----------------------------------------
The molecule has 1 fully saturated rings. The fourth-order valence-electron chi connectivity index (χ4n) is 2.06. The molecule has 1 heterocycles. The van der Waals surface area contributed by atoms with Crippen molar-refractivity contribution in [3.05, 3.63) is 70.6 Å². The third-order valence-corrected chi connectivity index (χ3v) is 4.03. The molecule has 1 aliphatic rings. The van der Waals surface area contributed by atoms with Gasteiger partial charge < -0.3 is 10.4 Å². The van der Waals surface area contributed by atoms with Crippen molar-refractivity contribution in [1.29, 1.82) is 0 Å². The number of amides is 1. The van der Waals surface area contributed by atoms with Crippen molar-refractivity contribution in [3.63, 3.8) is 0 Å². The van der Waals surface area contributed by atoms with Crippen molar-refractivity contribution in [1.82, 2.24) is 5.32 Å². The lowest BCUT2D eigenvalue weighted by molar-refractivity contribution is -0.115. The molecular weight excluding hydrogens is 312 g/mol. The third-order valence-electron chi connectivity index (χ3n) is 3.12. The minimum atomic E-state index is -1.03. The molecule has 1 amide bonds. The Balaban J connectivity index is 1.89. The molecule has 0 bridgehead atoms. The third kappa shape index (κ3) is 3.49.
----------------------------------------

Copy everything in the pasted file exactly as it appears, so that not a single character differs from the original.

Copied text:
The molecule has 1 fully saturated rings. The fourth-order valence-electron chi connectivity index (χ4n) is 2.06. The molecule has 1 heterocycles. The van der Waals surface area contributed by atoms with Crippen molar-refractivity contribution in [3.05, 3.63) is 70.6 Å². The third-order valence-corrected chi connectivity index (χ3v) is 4.03. The molecule has 1 aliphatic rings. The van der Waals surface area contributed by atoms with Gasteiger partial charge < -0.3 is 10.4 Å². The van der Waals surface area contributed by atoms with Crippen molar-refractivity contribution in [1.29, 1.82) is 0 Å². The number of amides is 1. The van der Waals surface area contributed by atoms with Crippen molar-refractivity contribution in [3.63, 3.8) is 0 Å². The van der Waals surface area contributed by atoms with Crippen molar-refractivity contribution in [1.82, 2.24) is 5.32 Å². The lowest BCUT2D eigenvalue weighted by molar-refractivity contribution is -0.115. The molecular weight excluding hydrogens is 312 g/mol. The third-order valence-electron chi connectivity index (χ3n) is 3.12. The minimum atomic E-state index is -1.03. The molecule has 1 amide bonds. The Balaban J connectivity index is 1.89. The molecule has 0 bridgehead atoms. The third kappa shape index (κ3) is 3.49.